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Feathers Hardcover – March 1, 2007


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Product Details

  • Age Range: 9 - 12 years
  • Grade Level: 4 - 7
  • Hardcover: 118 pages
  • Publisher: Putnam Juvenile; First Edition edition (March 1, 2007)
  • Language: English
  • ISBN-10: 0399239898
  • ISBN-13: 978-0399239892
  • Product Dimensions: 8.4 x 5.8 x 0.7 inches
  • Shipping Weight: 8 ounces (View shipping rates and policies)
  • Average Customer Review: 4.1 out of 5 stars  See all reviews (36 customer reviews)
  • Amazon Best Sellers Rank: #513,758 in Books (See Top 100 in Books)

Editorial Reviews

From Publishers Weekly

Starred Review. Looking forward" is the message that runs through Woodson's (The House You Pass on the Way) novel. Narrator Frannie is fascinated with Emily Dickinson's poem, "Hope is the thing with feathers/ that perches in the soul," and grapples with its meaning, especially after a white student joins Frannie's all-black sixth-grade classroom. Trevor, the classroom bully, promptly nicknames him "Jesus Boy," because he is "pale and his hair [is] long." Frannie's best friend, Samantha, a preacher's daughter, starts to believe that the new boy truly could be Jesus ("If there was a world for Jesus to need to walk back into, wouldn't this one be it?"). The Jesus Boy's sense of calm and its effect on her classmates make Frannie wonder if there is some truth to Samantha'a musings, but a climactic faceoff between him and Trevor bring the newcomer's human flaws to light. Frannie's keen perceptions allow readers to observe a ripple of changes. Because she has experienced so much sadness in her life (her brother's deafness, her mother's miscarriages) the heroine is able to see beyond it all—to look forward to a time when the pain subsides and life continues. Set in 1971, Woodson's novel skillfully weaves in the music and events surrounding the rising opposition to the Vietnam War, giving this gentle, timeless story depth. She raises important questions about God, racial segregation and issues surrounding the hearing-impaired with a light and thoughtful touch. Ages 8-up.
Copyright © Reed Business Information, a division of Reed Elsevier Inc. All rights reserved.

From School Library Journal

Starred Review. Grade 4–7—"Stepped through that door white and softly as the snow," notes sixth-grader Frannie, on the arrival of a pale, long-haired boy to her predominantly black middle school on a winter day in 1971. He is dubbed the Jesus Boy by the class rowdy, and the name seems to suit the newcomer's appearance and calm demeanor. Frannie is confused, not only by declarations that he's NOT white, but that her friend Samantha, daughter of a conservative Baptist minister, also seems to believe that he is Jesus. In light of this and other surprises in her life, Frannie questions her own faith and, most of all, the meaning of the Emily Dickinson poem that she is studying in class, "Hope is a thing with feathers/that perches in the soul/…." How does she maintain hope when her newly pregnant mother has lost three babies already? She also worries about her deaf older brother, Sean, who longs to be accepted in the hearing world. She sees the anger in the bully intensify as he targets Jesus Boy. With her usual talent for creating characters who confront, reflect, and grow into their own persons, Woodson creates in Frannie a strong protagonist who thinks for herself and recognizes the value and meaning of family. The story ends with hope and thoughtfulness while speaking to those adolescents who struggle with race, faith, and prejudice. They will appreciate its wisdom and positive connections.—D. Maria LaRocco, Cuyahoga Public Library, Strongsville, OH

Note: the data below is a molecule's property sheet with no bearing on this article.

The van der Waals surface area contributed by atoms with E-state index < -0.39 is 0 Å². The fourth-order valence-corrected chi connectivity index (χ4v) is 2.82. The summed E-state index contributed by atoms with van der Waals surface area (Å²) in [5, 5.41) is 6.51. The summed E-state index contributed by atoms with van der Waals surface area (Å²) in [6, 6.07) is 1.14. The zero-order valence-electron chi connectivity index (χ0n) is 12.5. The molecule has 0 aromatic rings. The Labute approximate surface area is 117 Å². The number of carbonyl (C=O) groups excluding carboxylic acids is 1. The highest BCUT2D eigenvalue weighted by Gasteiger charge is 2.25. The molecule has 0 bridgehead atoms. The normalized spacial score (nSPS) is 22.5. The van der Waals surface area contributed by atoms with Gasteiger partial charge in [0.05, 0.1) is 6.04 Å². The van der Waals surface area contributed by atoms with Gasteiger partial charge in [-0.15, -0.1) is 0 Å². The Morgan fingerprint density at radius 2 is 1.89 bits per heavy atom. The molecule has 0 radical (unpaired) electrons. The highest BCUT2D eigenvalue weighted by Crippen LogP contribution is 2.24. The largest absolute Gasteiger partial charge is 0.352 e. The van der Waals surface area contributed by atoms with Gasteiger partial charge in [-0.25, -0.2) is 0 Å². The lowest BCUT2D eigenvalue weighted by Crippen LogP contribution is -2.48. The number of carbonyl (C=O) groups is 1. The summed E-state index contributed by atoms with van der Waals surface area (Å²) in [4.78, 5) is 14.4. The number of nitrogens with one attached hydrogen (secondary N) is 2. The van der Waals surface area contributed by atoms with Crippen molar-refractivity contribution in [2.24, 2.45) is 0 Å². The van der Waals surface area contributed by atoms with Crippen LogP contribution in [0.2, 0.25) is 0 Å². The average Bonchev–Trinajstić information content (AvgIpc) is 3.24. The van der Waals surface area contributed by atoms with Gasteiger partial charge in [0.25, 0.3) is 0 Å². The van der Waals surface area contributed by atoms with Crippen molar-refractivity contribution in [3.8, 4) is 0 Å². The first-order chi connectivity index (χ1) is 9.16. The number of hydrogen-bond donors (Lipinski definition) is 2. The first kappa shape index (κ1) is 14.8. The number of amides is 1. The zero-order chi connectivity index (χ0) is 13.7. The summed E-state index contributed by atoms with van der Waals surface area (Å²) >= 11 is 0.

Copyright © Reed Business Information, a division of Reed Elsevier Inc. All rights reserved.

More About the Author

Jacqueline Woodson's awards include 3 Newbery Honors, a Coretta Scott King Award and 3 Coretta Scott King Honors, 2 National Book Awards, a Margaret A. Edwards Award and an ALAN Award -- both for Lifetime Achievement in YA Literature. She is the author of more than 2 dozen books for children and young adults and lives with her family in Brooklyn, New York

Customer Reviews

This novel is a realistic view into the heart of its characters.
S. Tapp
I can honestly say that this is one of the best books in this genre that I've ever read.
Whatcha Reading Now?
I read this book prior to my 10 year old daughter reading it and I LOVED it.
Avid_Reader

Most Helpful Customer Reviews

25 of 26 people found the following review helpful By Kemie Nix on June 1, 2007
Format: Hardcover
In January of 1971, eleven-year-old Frannie lives contentedly with her parents and deaf older brother, Sean, in an apartment on the "wrong" side of the highway. "There weren't white people on this side of the highway.

You didn't notice until one appeared. And then you saw all the brown and light brown everywhere." Suddenly, a tall, skinny white boy with long hair appears in Frannie's sixth-grade class. His classmates decide that he looks like the pictures of Jesus and start calling him the "Jesus Boy." Frannie's best friend Samantha, whose father is a "fire-and brimstone" preacher according to Frannie's mother, seems especially

taken with the "Jesus Boy, " and begins to fantasize that he might be Jesus returned to earth. While the "Jesus Boy" must stand up to enormous bullying from his male classmates, which Frannie deplores, she

becomes quite interested in him and is mystified that he knows how to "sign," which is how she communicates with her beloved brother.